Research shows increased fitness helps reduce the risk of high blood pressure

18 December 2014        

Two women running New research suggests the fitter you are the less likely you are to develop high blood pressure. 

Researchers in Detroit studied over 57,000 people to see how their fitness levels impacted on their risk of developing hypertension

Participants were put through an exercise stress test and the findings showed those who were fitter had a reduced risk of having the condition or developing it in the future. 

High blood pressure is a major risk factor for coronary heart disease and stroke and around one in three of us have it.

This research found that being fitter meant you were less likely to have high blood pressure or develop it in the future.

June Davison
Senior Cardiac Nurse

June Davison, our Senior Cardiac Nurse, said: “Having high blood pressure can put you at greater risk of coronary heart disease and stroke so it’s vital we do all we can to keep our levels in check.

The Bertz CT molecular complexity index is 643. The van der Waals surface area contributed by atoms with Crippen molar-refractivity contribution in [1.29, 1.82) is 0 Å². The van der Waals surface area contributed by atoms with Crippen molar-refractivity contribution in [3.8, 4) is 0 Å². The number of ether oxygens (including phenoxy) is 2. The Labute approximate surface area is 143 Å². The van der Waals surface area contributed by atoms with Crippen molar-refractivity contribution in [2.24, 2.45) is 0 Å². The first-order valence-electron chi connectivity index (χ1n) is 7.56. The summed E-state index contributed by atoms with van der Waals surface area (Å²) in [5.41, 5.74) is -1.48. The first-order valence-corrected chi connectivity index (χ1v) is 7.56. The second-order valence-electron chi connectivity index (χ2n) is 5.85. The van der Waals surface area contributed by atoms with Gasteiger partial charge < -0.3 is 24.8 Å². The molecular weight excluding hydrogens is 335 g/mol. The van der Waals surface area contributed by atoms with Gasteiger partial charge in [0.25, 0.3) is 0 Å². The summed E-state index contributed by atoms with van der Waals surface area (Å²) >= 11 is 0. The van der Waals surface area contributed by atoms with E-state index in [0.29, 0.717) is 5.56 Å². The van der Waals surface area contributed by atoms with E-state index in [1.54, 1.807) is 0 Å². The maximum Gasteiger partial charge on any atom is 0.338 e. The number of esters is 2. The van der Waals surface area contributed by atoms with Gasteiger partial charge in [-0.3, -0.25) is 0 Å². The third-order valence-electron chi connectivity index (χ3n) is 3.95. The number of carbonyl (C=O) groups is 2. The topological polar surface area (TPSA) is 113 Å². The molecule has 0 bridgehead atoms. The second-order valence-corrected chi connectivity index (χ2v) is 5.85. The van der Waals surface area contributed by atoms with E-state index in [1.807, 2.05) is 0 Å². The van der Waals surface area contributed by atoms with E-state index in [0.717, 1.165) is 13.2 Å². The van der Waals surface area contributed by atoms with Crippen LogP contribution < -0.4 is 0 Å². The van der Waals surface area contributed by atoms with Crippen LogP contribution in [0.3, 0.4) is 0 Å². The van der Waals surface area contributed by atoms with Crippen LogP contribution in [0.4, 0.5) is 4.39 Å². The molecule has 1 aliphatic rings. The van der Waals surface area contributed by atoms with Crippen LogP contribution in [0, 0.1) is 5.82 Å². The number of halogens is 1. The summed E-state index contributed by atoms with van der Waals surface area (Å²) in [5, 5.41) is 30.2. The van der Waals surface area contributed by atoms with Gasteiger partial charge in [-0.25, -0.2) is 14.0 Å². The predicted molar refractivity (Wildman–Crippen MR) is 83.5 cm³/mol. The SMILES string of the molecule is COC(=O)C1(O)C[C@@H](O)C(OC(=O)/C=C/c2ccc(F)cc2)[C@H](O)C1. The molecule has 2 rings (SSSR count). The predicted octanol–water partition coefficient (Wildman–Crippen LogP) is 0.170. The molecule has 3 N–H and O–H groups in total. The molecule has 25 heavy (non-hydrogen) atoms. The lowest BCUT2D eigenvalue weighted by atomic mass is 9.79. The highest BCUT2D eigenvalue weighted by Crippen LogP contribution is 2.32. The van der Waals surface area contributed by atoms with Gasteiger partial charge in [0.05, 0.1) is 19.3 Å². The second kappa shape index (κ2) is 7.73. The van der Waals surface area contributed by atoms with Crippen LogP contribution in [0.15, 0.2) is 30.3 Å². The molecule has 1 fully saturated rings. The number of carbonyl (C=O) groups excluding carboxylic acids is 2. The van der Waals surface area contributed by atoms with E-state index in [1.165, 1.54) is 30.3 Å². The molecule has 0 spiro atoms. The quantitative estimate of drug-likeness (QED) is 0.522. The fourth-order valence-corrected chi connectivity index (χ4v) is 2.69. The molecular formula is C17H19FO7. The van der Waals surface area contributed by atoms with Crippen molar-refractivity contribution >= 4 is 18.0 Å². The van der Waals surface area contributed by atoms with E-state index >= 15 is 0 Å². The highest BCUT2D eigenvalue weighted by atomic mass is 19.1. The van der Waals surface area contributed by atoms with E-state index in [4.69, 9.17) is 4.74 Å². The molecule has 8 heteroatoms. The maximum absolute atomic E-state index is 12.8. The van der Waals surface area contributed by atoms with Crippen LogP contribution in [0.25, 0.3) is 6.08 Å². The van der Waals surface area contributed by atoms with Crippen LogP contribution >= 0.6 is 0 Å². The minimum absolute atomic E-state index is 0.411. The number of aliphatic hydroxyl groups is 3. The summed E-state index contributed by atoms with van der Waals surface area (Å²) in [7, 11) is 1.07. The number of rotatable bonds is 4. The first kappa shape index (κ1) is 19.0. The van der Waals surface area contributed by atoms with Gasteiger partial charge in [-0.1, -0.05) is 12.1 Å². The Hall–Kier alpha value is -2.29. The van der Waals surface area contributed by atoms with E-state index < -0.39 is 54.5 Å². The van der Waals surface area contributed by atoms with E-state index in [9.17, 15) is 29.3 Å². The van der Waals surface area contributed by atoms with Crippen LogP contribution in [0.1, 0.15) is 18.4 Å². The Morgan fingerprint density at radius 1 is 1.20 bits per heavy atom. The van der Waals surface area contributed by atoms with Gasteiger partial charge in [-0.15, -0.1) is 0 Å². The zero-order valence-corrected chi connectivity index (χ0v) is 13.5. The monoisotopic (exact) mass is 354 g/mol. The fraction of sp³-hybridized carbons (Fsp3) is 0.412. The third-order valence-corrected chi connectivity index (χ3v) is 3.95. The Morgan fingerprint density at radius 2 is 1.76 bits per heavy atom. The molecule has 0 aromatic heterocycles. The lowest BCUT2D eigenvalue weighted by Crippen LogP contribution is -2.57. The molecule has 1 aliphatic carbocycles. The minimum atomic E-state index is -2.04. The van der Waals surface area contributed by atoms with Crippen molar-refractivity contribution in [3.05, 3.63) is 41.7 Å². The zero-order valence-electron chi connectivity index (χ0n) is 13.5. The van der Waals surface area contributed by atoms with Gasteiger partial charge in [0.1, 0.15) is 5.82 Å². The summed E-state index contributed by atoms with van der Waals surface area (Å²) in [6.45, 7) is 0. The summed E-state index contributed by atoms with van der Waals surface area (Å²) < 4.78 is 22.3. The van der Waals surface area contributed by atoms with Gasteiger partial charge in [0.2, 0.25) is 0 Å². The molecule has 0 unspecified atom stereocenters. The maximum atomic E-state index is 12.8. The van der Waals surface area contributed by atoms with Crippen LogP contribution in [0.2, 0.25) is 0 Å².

“This research found that being fitter meant you were less likely to have high blood pressure or develop it in the future.

“However, you don’t need to run marathons to keep your blood pressure at a healthy level.

“Moderate intensity activities that get your heart beating faster, make you feel warmer, and breathe harder - such as going for a brisk walk - can help to reduce high blood pressure and prevent you from developing it. Aim to do at least 150 minutes a week. If it sounds like too much try breaking it up into 10 minute bursts to make it more manageable.”